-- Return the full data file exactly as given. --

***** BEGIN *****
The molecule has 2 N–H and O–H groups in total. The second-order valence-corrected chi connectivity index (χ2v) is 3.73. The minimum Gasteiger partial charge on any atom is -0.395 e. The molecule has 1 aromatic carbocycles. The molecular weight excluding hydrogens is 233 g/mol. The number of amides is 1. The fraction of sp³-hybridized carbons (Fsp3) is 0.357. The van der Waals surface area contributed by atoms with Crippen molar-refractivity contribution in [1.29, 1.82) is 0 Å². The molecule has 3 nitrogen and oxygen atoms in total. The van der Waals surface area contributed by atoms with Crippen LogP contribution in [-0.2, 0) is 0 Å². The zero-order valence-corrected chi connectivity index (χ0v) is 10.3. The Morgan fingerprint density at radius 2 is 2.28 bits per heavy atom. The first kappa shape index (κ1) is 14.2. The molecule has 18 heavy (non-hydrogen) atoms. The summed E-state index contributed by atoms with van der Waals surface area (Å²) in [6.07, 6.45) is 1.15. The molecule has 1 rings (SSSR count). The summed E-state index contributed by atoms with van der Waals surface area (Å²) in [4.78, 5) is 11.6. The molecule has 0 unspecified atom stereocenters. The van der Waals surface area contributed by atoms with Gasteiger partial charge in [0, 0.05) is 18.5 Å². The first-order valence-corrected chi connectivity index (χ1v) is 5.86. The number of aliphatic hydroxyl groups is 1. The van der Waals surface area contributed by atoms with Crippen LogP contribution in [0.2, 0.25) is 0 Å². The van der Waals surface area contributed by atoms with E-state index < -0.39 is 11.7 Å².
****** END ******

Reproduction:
The molecule has 2 N–H and O–H groups in total. The second-order valence-corrected chi connectivity index (χ2v) is 3.73. The minimum Gasteiger partial charge on any atom is -0.395 e. The molecule has 1 aromatic carbocycles. The molecular weight excluding hydrogens is 233 g/mol. The number of amides is 1. The fraction of sp³-hybridized carbons (Fsp3) is 0.357. The van der Waals surface area contributed by atoms with Crippen molar-refractivity contribution in [1.29, 1.82) is 0 Å². The molecule has 3 nitrogen and oxygen atoms in total. The van der Waals surface area contributed by atoms with Crippen LogP contribution in [-0.2, 0) is 0 Å². The zero-order valence-corrected chi connectivity index (χ0v) is 10.3. The Morgan fingerprint density at radius 2 is 2.28 bits per heavy atom. The first kappa shape index (κ1) is 14.2. The molecule has 18 heavy (non-hydrogen) atoms. The summed E-state index contributed by atoms with van der Waals surface area (Å²) in [6.07, 6.45) is 1.15. The molecule has 1 rings (SSSR count). The summed E-state index contributed by atoms with van der Waals surface area (Å²) in [4.78, 5) is 11.6. The molecule has 0 unspecified atom stereocenters. The van der Waals surface area contributed by atoms with Gasteiger partial charge in [0, 0.05) is 18.5 Å². The first-order valence-corrected chi connectivity index (χ1v) is 5.86. The number of aliphatic hydroxyl groups is 1. The van der Waals surface area contributed by atoms with Crippen LogP contribution in [0.2, 0.25) is 0 Å². The van der Waals surface area contributed by atoms with E-state index < -0.39 is 11.7 Å².